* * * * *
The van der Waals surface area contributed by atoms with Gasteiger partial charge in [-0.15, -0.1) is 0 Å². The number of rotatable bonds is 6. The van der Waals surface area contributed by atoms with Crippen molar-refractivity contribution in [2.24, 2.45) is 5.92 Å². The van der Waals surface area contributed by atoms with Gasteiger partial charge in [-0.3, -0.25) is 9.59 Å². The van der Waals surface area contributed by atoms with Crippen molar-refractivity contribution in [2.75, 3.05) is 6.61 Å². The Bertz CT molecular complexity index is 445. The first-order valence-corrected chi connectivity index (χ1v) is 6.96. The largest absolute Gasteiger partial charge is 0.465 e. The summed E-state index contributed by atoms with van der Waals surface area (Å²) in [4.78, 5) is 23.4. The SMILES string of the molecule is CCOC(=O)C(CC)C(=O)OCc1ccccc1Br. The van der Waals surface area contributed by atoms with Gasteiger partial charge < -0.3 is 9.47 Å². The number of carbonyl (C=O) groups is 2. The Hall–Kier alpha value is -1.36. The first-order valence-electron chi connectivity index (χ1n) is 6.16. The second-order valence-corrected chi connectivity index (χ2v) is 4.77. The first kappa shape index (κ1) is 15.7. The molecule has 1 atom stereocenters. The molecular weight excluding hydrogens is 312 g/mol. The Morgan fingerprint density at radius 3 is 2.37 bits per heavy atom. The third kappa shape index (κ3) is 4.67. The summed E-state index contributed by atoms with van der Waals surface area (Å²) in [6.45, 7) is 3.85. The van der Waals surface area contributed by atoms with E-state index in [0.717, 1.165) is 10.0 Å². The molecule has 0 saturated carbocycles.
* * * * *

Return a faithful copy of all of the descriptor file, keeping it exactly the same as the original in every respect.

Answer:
The van der Waals surface area contributed by atoms with Gasteiger partial charge in [-0.15, -0.1) is 0 Å². The number of rotatable bonds is 6. The van der Waals surface area contributed by atoms with Crippen molar-refractivity contribution in [2.24, 2.45) is 5.92 Å². The van der Waals surface area contributed by atoms with Gasteiger partial charge in [-0.3, -0.25) is 9.59 Å². The van der Waals surface area contributed by atoms with Crippen molar-refractivity contribution in [2.75, 3.05) is 6.61 Å². The Bertz CT molecular complexity index is 445. The first-order valence-corrected chi connectivity index (χ1v) is 6.96. The largest absolute Gasteiger partial charge is 0.465 e. The summed E-state index contributed by atoms with van der Waals surface area (Å²) in [4.78, 5) is 23.4. The SMILES string of the molecule is CCOC(=O)C(CC)C(=O)OCc1ccccc1Br. The van der Waals surface area contributed by atoms with Gasteiger partial charge < -0.3 is 9.47 Å². The number of carbonyl (C=O) groups is 2. The Hall–Kier alpha value is -1.36. The first-order valence-electron chi connectivity index (χ1n) is 6.16. The second-order valence-corrected chi connectivity index (χ2v) is 4.77. The first kappa shape index (κ1) is 15.7. The molecule has 1 atom stereocenters. The molecular weight excluding hydrogens is 312 g/mol. The Morgan fingerprint density at radius 3 is 2.37 bits per heavy atom. The third kappa shape index (κ3) is 4.67. The summed E-state index contributed by atoms with van der Waals surface area (Å²) in [6.45, 7) is 3.85. The van der Waals surface area contributed by atoms with E-state index in [0.717, 1.165) is 10.0 Å². The molecule has 0 saturated carbocycles.